9. #37
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    Nomos – that DJ/looting one is a cracking theory!

  10. #38
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    Quote Originally Posted by Diggedy Derek View Post
    There are several things that might have been crucial in the Sun Ra story – and I suppose the testicle could have been important in more than one way! Firstly, he seems to have had relatively little sexual intimacy in his life, and you could certainly read that as somehow connected with the whole "I did not come from this earth" thing. More prosaically, and I think maybe more importantly, I wonder how much his health issues and that chronic hernia problem might have created a desperate need for escape.
    Yup. And isolationism, his army discharge, even reinforcement of his neoplatonist disgust with the physical body and admonitions against Arkestra members having sex. Then there was the insomnia. Lots of time to read and think.

  11. #39
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    The lightning/blackout story would have made for an excellent Bambaataa video.


  12. #40
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    what about hurricanes or earthquakes?
    did you tronc today?

  13. #41

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    Quote Originally Posted by nomos View Post
    There's the legend of the 1977 NYC blackout...
    http://www.slate.com/blogs/the_eye/2..._catalyst.html
    As immortalised here http://boingboing.net/2012/01/17/bra...ly-tree-2.html

    What else? Tom Moulton needing a promo cut on Friday evening but the engineer was all out of blank 7' so they put it on a 12' acetate.

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    Nice one. I was just reading about that recently. Some potential with him I think.

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    The Dutch genre of bubbling began in 1988 when Moortje, a DJ from Curacao (one of the islands in the Dutch Antilles), accidentally played a track on a dancehall LP at 45 rpm instead of 33 in Club Voltage. Rather than booing and shouting the Dutch equivalent of Oi! It's all gone Pete Tong, mate", the crowd loved what they heard.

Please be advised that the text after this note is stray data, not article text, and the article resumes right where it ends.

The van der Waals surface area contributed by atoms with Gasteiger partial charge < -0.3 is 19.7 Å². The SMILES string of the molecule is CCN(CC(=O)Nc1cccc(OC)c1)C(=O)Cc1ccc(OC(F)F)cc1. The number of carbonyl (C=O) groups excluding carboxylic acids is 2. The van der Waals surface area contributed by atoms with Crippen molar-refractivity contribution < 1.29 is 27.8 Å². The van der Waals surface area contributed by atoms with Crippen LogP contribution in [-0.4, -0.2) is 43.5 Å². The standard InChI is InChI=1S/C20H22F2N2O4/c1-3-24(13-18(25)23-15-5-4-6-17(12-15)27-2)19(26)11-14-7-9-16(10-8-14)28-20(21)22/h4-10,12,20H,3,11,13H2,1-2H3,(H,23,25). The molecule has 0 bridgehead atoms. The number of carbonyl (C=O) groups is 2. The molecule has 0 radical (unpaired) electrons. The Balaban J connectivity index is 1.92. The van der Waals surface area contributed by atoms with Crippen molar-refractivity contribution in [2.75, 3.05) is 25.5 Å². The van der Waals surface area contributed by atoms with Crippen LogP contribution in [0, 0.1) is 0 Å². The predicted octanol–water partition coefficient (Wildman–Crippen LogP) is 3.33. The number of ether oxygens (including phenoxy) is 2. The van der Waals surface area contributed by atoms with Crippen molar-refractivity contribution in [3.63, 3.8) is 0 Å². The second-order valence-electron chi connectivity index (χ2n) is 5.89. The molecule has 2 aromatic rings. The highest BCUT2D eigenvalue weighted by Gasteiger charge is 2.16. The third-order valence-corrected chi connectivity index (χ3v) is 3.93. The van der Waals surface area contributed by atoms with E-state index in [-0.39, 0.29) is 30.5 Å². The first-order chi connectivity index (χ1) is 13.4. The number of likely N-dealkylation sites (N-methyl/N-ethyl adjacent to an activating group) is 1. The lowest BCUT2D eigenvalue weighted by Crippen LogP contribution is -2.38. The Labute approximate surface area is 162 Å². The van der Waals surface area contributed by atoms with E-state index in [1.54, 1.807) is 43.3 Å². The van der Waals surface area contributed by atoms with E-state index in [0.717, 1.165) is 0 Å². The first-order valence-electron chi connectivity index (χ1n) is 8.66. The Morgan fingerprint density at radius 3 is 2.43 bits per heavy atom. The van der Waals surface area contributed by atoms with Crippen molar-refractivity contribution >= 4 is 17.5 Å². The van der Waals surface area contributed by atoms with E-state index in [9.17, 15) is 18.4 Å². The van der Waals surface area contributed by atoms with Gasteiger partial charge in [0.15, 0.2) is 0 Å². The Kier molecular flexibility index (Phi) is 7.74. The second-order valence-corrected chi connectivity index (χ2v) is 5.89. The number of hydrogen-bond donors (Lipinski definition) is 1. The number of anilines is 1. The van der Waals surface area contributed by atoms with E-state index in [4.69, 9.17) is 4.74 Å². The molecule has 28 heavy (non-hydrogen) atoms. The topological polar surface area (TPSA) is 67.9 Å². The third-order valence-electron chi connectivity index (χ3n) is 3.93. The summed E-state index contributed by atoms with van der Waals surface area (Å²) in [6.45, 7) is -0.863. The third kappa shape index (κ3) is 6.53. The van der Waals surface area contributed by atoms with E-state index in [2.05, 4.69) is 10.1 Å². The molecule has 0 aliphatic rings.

Inspired by this moment, Moortje started making beats with sped-up ragga vocal loops, percussion influenced by traditional Antillean tambu music and rave-esque synths.

    http://www.theguardian.com/global/2008/nov/24/bubbling

  16. #44
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    The riff of 'sweet child of mine' was just a string skipping exercise slash used to warm up, but the band heard it in rehearsal and decided to make a song out of it.

    pete thownshend's windmill came from seeing keith richards swinging his arms around to warm up and pete thinking it was a playing technique.

    Hendrix burnt his guitar at moneterey to one up the who. the who had gone on before him (decided by a coin toss) and had already done the guitar smashing thing, so hendrix took it a stage further and set his guitar on fire.

    Traffic congestion at woodstock meant that many of the artists didn't arrive on time meaning Ritchie havens, the opening act, had to go long. He had done every song in his repertoire but the following acts still hadn't arrived, so he improvised freedom, based on the traditional spiritual 'motherless child'

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    miles davis meeting and subsequently marrying betty mabry. She introduced him to the funk of sly stone and james brown as well as the hard rock of hendrix. These influences would come to define his 70's output.